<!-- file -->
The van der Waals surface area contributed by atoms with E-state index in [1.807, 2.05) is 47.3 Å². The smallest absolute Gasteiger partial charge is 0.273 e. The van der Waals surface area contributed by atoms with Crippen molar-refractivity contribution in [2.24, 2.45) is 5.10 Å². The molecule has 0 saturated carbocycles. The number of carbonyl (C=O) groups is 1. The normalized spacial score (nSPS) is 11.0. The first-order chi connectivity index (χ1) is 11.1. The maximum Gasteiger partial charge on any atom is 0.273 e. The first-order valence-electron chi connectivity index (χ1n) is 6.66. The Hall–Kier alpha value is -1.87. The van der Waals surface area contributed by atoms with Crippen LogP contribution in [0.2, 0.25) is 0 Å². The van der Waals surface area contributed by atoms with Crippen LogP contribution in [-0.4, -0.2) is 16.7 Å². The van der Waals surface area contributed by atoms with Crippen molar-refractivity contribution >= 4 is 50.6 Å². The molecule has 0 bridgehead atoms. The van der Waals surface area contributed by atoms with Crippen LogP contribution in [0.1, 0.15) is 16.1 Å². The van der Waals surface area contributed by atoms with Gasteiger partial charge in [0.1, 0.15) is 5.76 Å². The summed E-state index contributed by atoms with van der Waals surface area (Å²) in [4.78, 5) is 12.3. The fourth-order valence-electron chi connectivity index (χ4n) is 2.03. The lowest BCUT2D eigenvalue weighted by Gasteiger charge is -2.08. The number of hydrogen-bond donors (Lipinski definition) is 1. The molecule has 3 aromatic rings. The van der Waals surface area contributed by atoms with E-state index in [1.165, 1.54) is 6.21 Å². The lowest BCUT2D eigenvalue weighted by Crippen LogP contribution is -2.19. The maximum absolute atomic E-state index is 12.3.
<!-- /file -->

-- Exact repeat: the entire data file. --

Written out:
The van der Waals surface area contributed by atoms with E-state index in [1.807, 2.05) is 47.3 Å². The smallest absolute Gasteiger partial charge is 0.273 e. The van der Waals surface area contributed by atoms with Crippen molar-refractivity contribution in [2.24, 2.45) is 5.10 Å². The molecule has 0 saturated carbocycles. The number of carbonyl (C=O) groups is 1. The normalized spacial score (nSPS) is 11.0. The first-order chi connectivity index (χ1) is 11.1. The maximum Gasteiger partial charge on any atom is 0.273 e. The first-order valence-electron chi connectivity index (χ1n) is 6.66. The Hall–Kier alpha value is -1.87. The van der Waals surface area contributed by atoms with Crippen LogP contribution in [0.2, 0.25) is 0 Å². The van der Waals surface area contributed by atoms with Crippen LogP contribution in [-0.4, -0.2) is 16.7 Å². The van der Waals surface area contributed by atoms with Crippen molar-refractivity contribution >= 4 is 50.6 Å². The molecule has 0 bridgehead atoms. The van der Waals surface area contributed by atoms with Crippen LogP contribution in [0.1, 0.15) is 16.1 Å². The van der Waals surface area contributed by atoms with Gasteiger partial charge in [0.1, 0.15) is 5.76 Å². The summed E-state index contributed by atoms with van der Waals surface area (Å²) in [4.78, 5) is 12.3. The fourth-order valence-electron chi connectivity index (χ4n) is 2.03. The lowest BCUT2D eigenvalue weighted by Gasteiger charge is -2.08. The number of hydrogen-bond donors (Lipinski definition) is 1. The molecule has 3 aromatic rings. The van der Waals surface area contributed by atoms with E-state index in [1.165, 1.54) is 6.21 Å². The lowest BCUT2D eigenvalue weighted by Crippen LogP contribution is -2.19. The maximum absolute atomic E-state index is 12.3.